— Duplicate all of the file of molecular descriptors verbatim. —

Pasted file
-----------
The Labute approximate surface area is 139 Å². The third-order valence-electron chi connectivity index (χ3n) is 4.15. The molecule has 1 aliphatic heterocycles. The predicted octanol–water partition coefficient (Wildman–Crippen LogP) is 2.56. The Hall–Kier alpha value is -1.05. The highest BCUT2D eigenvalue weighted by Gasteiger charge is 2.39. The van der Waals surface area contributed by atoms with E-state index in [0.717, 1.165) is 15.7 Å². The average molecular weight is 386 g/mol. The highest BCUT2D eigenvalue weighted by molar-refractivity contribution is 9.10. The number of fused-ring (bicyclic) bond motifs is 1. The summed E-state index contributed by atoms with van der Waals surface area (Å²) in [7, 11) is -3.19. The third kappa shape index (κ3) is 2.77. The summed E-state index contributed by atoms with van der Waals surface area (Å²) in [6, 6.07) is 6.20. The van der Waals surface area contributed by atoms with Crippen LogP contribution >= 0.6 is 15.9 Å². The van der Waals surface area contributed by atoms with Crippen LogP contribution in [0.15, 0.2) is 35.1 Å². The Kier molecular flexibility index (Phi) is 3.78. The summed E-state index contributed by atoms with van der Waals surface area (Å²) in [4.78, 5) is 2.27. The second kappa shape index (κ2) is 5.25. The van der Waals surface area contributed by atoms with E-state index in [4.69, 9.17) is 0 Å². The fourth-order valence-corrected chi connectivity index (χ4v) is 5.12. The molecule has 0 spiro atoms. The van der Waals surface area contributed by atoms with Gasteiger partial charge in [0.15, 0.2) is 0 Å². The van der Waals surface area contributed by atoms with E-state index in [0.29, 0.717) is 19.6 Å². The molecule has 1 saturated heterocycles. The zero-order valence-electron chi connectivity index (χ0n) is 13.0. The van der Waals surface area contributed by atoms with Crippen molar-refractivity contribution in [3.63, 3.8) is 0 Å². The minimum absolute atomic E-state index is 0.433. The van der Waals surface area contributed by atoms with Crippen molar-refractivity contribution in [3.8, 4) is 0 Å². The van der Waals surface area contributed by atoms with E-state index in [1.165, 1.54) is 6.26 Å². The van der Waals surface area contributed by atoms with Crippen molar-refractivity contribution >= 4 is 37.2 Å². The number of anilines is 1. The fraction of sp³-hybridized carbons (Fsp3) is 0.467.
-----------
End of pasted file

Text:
The Labute approximate surface area is 139 Å². The third-order valence-electron chi connectivity index (χ3n) is 4.15. The molecule has 1 aliphatic heterocycles. The predicted octanol–water partition coefficient (Wildman–Crippen LogP) is 2.56. The Hall–Kier alpha value is -1.05. The highest BCUT2D eigenvalue weighted by Gasteiger charge is 2.39. The van der Waals surface area contributed by atoms with E-state index in [0.717, 1.165) is 15.7 Å². The average molecular weight is 386 g/mol. The highest BCUT2D eigenvalue weighted by molar-refractivity contribution is 9.10. The number of fused-ring (bicyclic) bond motifs is 1. The summed E-state index contributed by atoms with van der Waals surface area (Å²) in [7, 11) is -3.19. The third kappa shape index (κ3) is 2.77. The summed E-state index contributed by atoms with van der Waals surface area (Å²) in [6, 6.07) is 6.20. The van der Waals surface area contributed by atoms with Crippen LogP contribution >= 0.6 is 15.9 Å². The van der Waals surface area contributed by atoms with Crippen LogP contribution in [0.15, 0.2) is 35.1 Å². The Kier molecular flexibility index (Phi) is 3.78. The summed E-state index contributed by atoms with van der Waals surface area (Å²) in [4.78, 5) is 2.27. The second kappa shape index (κ2) is 5.25. The van der Waals surface area contributed by atoms with E-state index in [4.69, 9.17) is 0 Å². The fourth-order valence-corrected chi connectivity index (χ4v) is 5.12. The molecule has 0 spiro atoms. The van der Waals surface area contributed by atoms with Gasteiger partial charge in [0.15, 0.2) is 0 Å². The van der Waals surface area contributed by atoms with E-state index in [0.29, 0.717) is 19.6 Å². The molecule has 1 saturated heterocycles. The zero-order valence-electron chi connectivity index (χ0n) is 13.0. The van der Waals surface area contributed by atoms with Crippen molar-refractivity contribution in [3.63, 3.8) is 0 Å². The minimum absolute atomic E-state index is 0.433. The van der Waals surface area contributed by atoms with Crippen molar-refractivity contribution in [3.8, 4) is 0 Å². The van der Waals surface area contributed by atoms with E-state index in [1.165, 1.54) is 6.26 Å². The van der Waals surface area contributed by atoms with Crippen molar-refractivity contribution >= 4 is 37.2 Å². The number of anilines is 1. The fraction of sp³-hybridized carbons (Fsp3) is 0.467.